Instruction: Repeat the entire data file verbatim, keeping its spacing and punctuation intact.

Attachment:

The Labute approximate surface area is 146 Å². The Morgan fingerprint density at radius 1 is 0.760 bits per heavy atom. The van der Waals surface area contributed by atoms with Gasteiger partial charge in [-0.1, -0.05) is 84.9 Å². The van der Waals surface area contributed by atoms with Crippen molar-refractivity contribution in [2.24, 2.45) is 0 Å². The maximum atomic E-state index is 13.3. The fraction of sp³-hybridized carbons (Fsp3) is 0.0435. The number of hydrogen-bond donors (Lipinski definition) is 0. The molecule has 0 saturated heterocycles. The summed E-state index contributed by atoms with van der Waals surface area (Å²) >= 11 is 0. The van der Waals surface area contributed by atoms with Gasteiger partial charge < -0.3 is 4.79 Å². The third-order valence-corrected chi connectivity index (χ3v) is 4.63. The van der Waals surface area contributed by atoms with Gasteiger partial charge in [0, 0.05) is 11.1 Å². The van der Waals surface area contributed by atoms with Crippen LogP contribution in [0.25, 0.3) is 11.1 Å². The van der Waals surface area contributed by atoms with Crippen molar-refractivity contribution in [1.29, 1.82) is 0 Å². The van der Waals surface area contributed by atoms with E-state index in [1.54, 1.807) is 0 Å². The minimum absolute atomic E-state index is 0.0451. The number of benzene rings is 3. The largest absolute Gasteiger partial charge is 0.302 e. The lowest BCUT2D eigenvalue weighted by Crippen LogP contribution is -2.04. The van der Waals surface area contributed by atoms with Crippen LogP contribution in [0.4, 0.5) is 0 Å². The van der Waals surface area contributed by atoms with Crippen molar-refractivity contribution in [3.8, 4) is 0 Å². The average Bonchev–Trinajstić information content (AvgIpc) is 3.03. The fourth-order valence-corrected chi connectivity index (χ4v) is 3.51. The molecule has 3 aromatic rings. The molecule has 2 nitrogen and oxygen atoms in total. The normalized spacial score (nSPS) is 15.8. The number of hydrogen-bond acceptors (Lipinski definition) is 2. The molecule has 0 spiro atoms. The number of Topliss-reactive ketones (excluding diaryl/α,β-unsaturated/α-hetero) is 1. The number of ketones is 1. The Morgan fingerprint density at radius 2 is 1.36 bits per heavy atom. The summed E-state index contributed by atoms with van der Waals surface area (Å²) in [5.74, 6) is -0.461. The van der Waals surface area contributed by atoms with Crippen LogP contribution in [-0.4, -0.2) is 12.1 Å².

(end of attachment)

The Labute approximate surface area is 146 Å². The Morgan fingerprint density at radius 1 is 0.760 bits per heavy atom. The van der Waals surface area contributed by atoms with Gasteiger partial charge in [-0.1, -0.05) is 84.9 Å². The van der Waals surface area contributed by atoms with Crippen molar-refractivity contribution in [2.24, 2.45) is 0 Å². The maximum atomic E-state index is 13.3. The fraction of sp³-hybridized carbons (Fsp3) is 0.0435. The number of hydrogen-bond donors (Lipinski definition) is 0. The molecule has 0 saturated heterocycles. The summed E-state index contributed by atoms with van der Waals surface area (Å²) >= 11 is 0. The van der Waals surface area contributed by atoms with Gasteiger partial charge < -0.3 is 4.79 Å². The third-order valence-corrected chi connectivity index (χ3v) is 4.63. The van der Waals surface area contributed by atoms with Gasteiger partial charge in [0, 0.05) is 11.1 Å². The van der Waals surface area contributed by atoms with Crippen LogP contribution in [0.25, 0.3) is 11.1 Å². The van der Waals surface area contributed by atoms with Crippen molar-refractivity contribution in [1.29, 1.82) is 0 Å². The van der Waals surface area contributed by atoms with E-state index in [1.54, 1.807) is 0 Å². The minimum absolute atomic E-state index is 0.0451. The number of benzene rings is 3. The largest absolute Gasteiger partial charge is 0.302 e. The lowest BCUT2D eigenvalue weighted by Crippen LogP contribution is -2.04. The van der Waals surface area contributed by atoms with Crippen LogP contribution in [0.4, 0.5) is 0 Å². The van der Waals surface area contributed by atoms with Crippen molar-refractivity contribution in [3.8, 4) is 0 Å². The average Bonchev–Trinajstić information content (AvgIpc) is 3.03. The fourth-order valence-corrected chi connectivity index (χ4v) is 3.51. The molecule has 3 aromatic rings. The molecule has 2 nitrogen and oxygen atoms in total. The normalized spacial score (nSPS) is 15.8. The number of hydrogen-bond acceptors (Lipinski definition) is 2. The molecule has 0 spiro atoms. The number of Topliss-reactive ketones (excluding diaryl/α,β-unsaturated/α-hetero) is 1. The number of ketones is 1. The Morgan fingerprint density at radius 2 is 1.36 bits per heavy atom. The summed E-state index contributed by atoms with van der Waals surface area (Å²) in [5.74, 6) is -0.461. The van der Waals surface area contributed by atoms with Crippen LogP contribution in [-0.4, -0.2) is 12.1 Å².